My younger daughter is attending Girl Scout camp. She’s participating in lots of traditional camp activities like first aid and rock climbing and archery. They’ve made God’s Eyes (those yarn wrapped popsicle sticks that provided days of fun when I was a kid too), and duct tape pouches and they’ve tie-dyed shirts. They’ve sung many, many silly songs and chant-alouds (those not-quite-songs that children echo after a camp counselor) and memorized the hand motions that accompany them; songs that get stuck in their heads so they sing them not only at camp, but at home too, over and over again. (more…)
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I was out in the garden early. The heat around here is already oppressive and I wanted to get some work done before I melted. My garden and I have a tenuous relationship at best. Each year I promise it I will be better; I’ll visit every day, take care of its basic needs and help it thrive.
The past few years I’ve been inconsistent at best. I mean well, I really do because the thought of a flourishing garden excites me. And I seem to have a hard time remembering to get down there on a daily basis. I remember early in the day and usually plan to go out in the evening as things are winding down. Then my day barges forward until I am drifting off to sleep and think, “Oh yeah, I was supposed to water today.”
This year, I am trying to be more present for my garden – and more present for myself in the process. If you are anything like me, and I bet you are, you have approximately 43,000 things going through your brain at the same time. Most of them probably have to do with the future, whether that future is three hours or three years into the future, or rehashing actions that occurred in the past. Very little probably has to do with this. very. moment.
I call it active meditation. When I was pulling weeds, I was trying to just pull weeds. When I started rehashing past events or making future plans, I brought myself back to the weeds. When I was picking strawberries, I tried to focus on the act of picking. I noticed, for the first time ever, the little “pop” sound that happens when I pull the berry from the stem. I mixed compost into the soil and studied the rich color of the new earth as it joined the old. I breathed, I enjoyed the stillness. Each time I realized I was someplace else other than my garden (which happened a lot), I brought myself back to the garden.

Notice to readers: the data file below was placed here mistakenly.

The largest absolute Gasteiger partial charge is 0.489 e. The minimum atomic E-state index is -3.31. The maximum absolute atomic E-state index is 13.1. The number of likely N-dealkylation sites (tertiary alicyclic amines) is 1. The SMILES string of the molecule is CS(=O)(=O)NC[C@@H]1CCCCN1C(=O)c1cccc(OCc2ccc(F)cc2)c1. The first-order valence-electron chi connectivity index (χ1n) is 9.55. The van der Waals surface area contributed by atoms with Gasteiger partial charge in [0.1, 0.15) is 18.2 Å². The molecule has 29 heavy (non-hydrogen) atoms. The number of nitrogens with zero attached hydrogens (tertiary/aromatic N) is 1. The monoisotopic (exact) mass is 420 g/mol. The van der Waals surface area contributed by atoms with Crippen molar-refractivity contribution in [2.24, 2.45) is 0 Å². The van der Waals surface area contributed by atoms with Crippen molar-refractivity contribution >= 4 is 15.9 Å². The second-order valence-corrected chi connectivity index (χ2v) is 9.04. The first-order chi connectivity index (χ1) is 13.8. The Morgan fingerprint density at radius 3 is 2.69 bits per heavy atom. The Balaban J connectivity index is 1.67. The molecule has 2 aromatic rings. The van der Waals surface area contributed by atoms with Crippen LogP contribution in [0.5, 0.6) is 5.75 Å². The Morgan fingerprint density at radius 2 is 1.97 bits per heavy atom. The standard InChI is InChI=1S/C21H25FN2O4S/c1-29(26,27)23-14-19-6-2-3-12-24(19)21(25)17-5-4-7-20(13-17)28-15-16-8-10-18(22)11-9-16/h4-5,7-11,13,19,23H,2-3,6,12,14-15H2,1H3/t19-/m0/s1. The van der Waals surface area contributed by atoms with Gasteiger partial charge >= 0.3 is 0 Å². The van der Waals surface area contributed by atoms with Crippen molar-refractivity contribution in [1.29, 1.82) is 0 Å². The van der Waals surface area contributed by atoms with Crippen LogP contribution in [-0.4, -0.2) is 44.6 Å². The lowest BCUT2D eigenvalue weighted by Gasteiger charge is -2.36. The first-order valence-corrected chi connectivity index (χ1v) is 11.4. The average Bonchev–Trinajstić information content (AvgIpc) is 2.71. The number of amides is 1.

There’s a phrase a dear friend once introduced to me that I try to remember in these types of moments:
“Let your soul and mind be where your body is.”
My body was in the garden, I brought my soul and mind back there repeatedly. It’s going to take A LOT of practice for my soul and mind to stay there, they’d much rather wander off someplace to examine some fuzzy piece of the future and chew on it for hours like a dog with a rubber toy. But if I live up to my intentions, we’ll all be in that garden a lot this summer and can practice and practice and practice.
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It’s a sign! Is it a sign? What if it’s a sign?
Creative people find meaning in unexpected places. We look at situations, interactions and objects and pull ideas from them. We infuse them with symbolism and metaphor and we find ways to express exactly what we want to say. We write novels, make jewelry and pottery and come up with a new way to market a product that’s been around for 30 years.
We also create drama, invent worst-case scenarios and look at the seemingly mundane to find a sign that we decide to chart a course by. We receive flowers that die two days later and we are convinced it’s a sign that the relationship is over. We read diagnoses on WebMD and when we get to the line “or there may be no symptoms at all” and are convinced it’s a sign that we have this particular killer disease and have hours to live. One of our friends meets with great success in a similar endeavor we pursue and know it means it’s time for us to give up.
Except that it’s not a sign.
Don’t get me wrong- I believe in serendipity. I believe in convergence and the Universe conspiring in my favor. I also believe in the phrase, “I have a bad feeling about this.”
It can be hard to differentiate between laying meaning on top of something and experiencing something meaningful. I find the most useful tool for telling the difference is tapping into my intuition. First I focus on my breathing; I calm myself down and still the noise racing around in my head. If and only if I can achieve this do I look at the situation again. If I can’t, I come back to it later when I can. Intuition does not respond well to chaos and noise. Then I think about the situation and I ask myself, “Does this feel true? Is there anything else to support my reaction?” Intuition lies in your body- different people feel it different places. I know what my intuition feels like so in the silence, I wait for the response. It always comes. If I still believe I have experienced something I should pay attention to, then I make a plan accordingly. If my intuition tells me I’m making a good deal of something out of nothing, I find a new way to look at the situation; one that sits well inside me.